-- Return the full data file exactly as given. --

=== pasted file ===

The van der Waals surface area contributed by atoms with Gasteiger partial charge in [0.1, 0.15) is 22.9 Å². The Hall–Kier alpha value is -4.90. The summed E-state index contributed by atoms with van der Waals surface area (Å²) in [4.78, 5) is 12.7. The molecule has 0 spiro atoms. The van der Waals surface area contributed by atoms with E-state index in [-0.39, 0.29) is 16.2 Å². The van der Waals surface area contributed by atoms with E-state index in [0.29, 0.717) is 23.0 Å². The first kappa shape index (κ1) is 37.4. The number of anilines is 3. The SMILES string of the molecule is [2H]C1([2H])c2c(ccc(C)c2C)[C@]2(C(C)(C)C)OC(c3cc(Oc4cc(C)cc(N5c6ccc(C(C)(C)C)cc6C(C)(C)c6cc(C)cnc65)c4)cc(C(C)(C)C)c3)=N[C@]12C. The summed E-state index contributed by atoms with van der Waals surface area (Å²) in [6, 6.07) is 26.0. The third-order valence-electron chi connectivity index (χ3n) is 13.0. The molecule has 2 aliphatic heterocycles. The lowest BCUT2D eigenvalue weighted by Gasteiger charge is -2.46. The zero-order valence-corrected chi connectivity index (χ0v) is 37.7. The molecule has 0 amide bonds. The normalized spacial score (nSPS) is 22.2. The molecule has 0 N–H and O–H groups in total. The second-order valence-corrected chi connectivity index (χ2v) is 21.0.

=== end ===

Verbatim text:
The van der Waals surface area contributed by atoms with Gasteiger partial charge in [0.1, 0.15) is 22.9 Å². The Hall–Kier alpha value is -4.90. The summed E-state index contributed by atoms with van der Waals surface area (Å²) in [4.78, 5) is 12.7. The molecule has 0 spiro atoms. The van der Waals surface area contributed by atoms with E-state index in [-0.39, 0.29) is 16.2 Å². The van der Waals surface area contributed by atoms with E-state index in [0.29, 0.717) is 23.0 Å². The first kappa shape index (κ1) is 37.4. The number of anilines is 3. The SMILES string of the molecule is [2H]C1([2H])c2c(ccc(C)c2C)[C@]2(C(C)(C)C)OC(c3cc(Oc4cc(C)cc(N5c6ccc(C(C)(C)C)cc6C(C)(C)c6cc(C)cnc65)c4)cc(C(C)(C)C)c3)=N[C@]12C. The summed E-state index contributed by atoms with van der Waals surface area (Å²) in [6, 6.07) is 26.0. The third-order valence-electron chi connectivity index (χ3n) is 13.0. The molecule has 2 aliphatic heterocycles. The lowest BCUT2D eigenvalue weighted by Gasteiger charge is -2.46. The zero-order valence-corrected chi connectivity index (χ0v) is 37.7. The molecule has 0 amide bonds. The normalized spacial score (nSPS) is 22.2. The molecule has 0 N–H and O–H groups in total. The second-order valence-corrected chi connectivity index (χ2v) is 21.0.